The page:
28 posts tagged "Phoebe Philo"
It feels like ages ago that we saw the Spring 2010 collections tromp down the runways, but those pieces—the cool neutrals, sporty sweats, and all those flak jackets on parade—are beginning to hit stores. And, well, we’d be lying if we said we hadn’t been waiting. What’s on the Style.com wish list?
Executive editor Nicole Phelps’ favorite look is Phi‘s khaki jacket and slouchy military pants, which, alas, aren’t destined for production now that the label has been shuttered. “So I’ll take Haider Ackermann‘s leather cargo vest and bias-cut long silk skirt instead,” she says. “The only question is, will I have an occasion to wear them?”
Associate fashion market editor Romney Leader’s had her eye on silk ikat pants from Dries Van Noten “to add a pop of color to my wardrobe.” Fashion market editor Marina Larroude will be one of many lining up for Phoebe Philo’s gorgeous, neutral leather pieces for Celine. “I’d die for any of their bags and shoes,” she reports. (We’ll try to see that it doesn’t come to that.)
As for me? I’m saving for one of Patrik Ervell‘s rust-detailed shirts from his marvelously (and literally!) corroded collection—full of pieces, I should add, that would look as good on a girl as a guy. (Ervell sent a few young ladies down the runway to prove it.) For a refresher on all the trends of the season, check out our Spring 2010 Trend Reports, and sound off on your own must-haves in the comments below.
Nine years after shuttering his eponymous label, Josephus Thimister is returning as the founder, owner, and art director of his house. His much anticipated comeback—featuring couture and luxury ready-to-wear pieces for both women and men (a first)—is slated to take place during the Couture shows in January, when he will also be presenting a line of “young” furs for T.Paris.
The 47-year-old Dutch designer spoke with Style.com about the benefits of experience and why now, of all times, is the moment to “grow into a comeback.”
Where have you been all this time?
Well, I never wanted to come back because when you are your own backer, it’s a nightmare! In a way, I had to stop because my collection was produced by Genny and they wanted me to work just for them. It was a time when I had just lost my mother and my best friend. My label had enjoyed great press, but inside the structure it was a mess. So I took a sabbatical year and traveled to Brazil and Argentina, then suddenly three years had gone by. Then I started working for commercial brands, starting with Genny, and I found I loved it because I could make them better than they were. I designed the Andy Warhol collection (for markets outside the U.S.; it never hit the stores). Then I went to Charles Jourdan—the quality and craftsmanship were there, it could have worked so well had it not been for mismanagement—and I also consulted for Swarovski.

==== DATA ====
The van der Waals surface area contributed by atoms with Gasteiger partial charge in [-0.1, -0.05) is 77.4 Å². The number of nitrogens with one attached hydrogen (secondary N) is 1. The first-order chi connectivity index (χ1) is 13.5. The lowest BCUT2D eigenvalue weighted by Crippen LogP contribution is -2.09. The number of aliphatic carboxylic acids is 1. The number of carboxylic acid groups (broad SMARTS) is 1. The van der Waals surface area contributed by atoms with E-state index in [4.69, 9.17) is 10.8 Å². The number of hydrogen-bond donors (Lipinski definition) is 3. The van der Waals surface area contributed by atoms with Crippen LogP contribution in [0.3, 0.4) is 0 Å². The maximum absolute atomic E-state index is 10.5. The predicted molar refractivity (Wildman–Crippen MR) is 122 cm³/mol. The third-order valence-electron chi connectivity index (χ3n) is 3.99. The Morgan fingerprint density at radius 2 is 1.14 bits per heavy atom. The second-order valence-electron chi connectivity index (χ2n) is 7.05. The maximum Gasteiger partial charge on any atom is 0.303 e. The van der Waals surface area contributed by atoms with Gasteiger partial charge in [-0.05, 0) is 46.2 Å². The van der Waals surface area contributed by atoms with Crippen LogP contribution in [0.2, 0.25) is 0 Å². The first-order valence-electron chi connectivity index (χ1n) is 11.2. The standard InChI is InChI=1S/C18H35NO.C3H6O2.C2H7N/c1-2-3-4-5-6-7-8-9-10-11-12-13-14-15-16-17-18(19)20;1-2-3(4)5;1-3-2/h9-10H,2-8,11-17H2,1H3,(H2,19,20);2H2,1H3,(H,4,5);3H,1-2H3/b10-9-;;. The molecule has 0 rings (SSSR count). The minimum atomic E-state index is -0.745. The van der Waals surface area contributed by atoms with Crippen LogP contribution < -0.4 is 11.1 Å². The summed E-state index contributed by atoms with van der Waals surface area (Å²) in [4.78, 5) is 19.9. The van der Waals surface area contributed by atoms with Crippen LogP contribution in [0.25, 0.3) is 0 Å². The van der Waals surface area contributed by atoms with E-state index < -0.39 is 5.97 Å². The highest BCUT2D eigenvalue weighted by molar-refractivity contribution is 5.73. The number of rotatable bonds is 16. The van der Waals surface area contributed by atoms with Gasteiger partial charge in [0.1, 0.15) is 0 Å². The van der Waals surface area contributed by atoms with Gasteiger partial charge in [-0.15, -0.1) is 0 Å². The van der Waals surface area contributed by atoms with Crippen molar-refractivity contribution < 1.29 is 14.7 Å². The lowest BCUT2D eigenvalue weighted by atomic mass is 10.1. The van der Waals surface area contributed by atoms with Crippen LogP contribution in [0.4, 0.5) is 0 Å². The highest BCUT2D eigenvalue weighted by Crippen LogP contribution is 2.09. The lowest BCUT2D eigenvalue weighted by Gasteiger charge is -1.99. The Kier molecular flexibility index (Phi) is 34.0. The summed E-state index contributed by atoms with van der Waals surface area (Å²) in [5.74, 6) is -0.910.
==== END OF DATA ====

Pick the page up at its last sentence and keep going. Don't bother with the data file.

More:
Call it optimism or call it escapism, but Spring 2010 is the season of the ruffled party dress: usually short, often chiffon, and almost always nude (we refer to both the color and the prevalence of sheer fabrics). Marc Jacobs—who else?—kicked the trend into high gear with his parade of ballet nymphs in New York. The frill lasted all through London, Milan, and Paris, taking in along the way Christopher Kane, Fendi, and Jacobs’ former protégé Peter Copping at Nina Ricci. But toward the end of Paris, a counterinsurgency. At Celine, Phoebe Philo cleared the collective palate with a collection that she herself described as “a kind of contemporary minimalism.” Hannah MacGibbon was of a similar mind-set at Philo’s former stomping ground Chloé, and, thinking about it, the groundswell of “utility chic” could be traced back via Junya Watanabe‘s pantsuits to MaxMara‘s back-to-what-we-do-best styles to…well, didn’t Marc put those plain little raincoats over his ruffles? (And was it just coincidence that the patron saint of contemporary minimalism, Jil Sander, chose this moment to re-emerge with her +J line for Uniqlo?) So, suddenly, two camps: one that flirts with frivolousness but that also has the potential to create romance and desire, the other practical but possibly in danger of coming across as too plain. Click for a slideshow, then tell us, which side are you on, and perhaps more pertinently, which approach will make you open your wallet?
Ivana Omazic’s last splash for Celine (which Phoebe Philo is resuming control of soon) could be the chicest thing on two wheels—Bicyclette, a capsule collection of “jersey dresses [and] cotton poplin skirts” for cycling, due this spring. Because who rides a bike in shorts? [WWD]
According to overworked British photo sleuths, key elements of Madonna’s Purim costume came directly from daughter Lourdes’ closet. Jesus Luz’s Joker costume, on the other hand—all him. [The Daily Mail]
If you’re tired of only having Michelle and Carla’s name to bandy about when fashionable first ladies come up, forget not Cristina Elizabeth Fernández de Kirchner (an actual president, that one) or Princess Haya Bint Al Hussein (who happens to be one of two wives, but hey, who’s counting?). These names, and more, are sure to liven up any cocktail party debate. [The Daily Beast]
For her Tokyo debut at the Valkyrie premiere, Katie Holmes fooled no one with her overnight hair growth. Will the extensions stay, or is this some kind of Asia-only phenom? Style Filers, do you want the crop back? [The Daily Mail]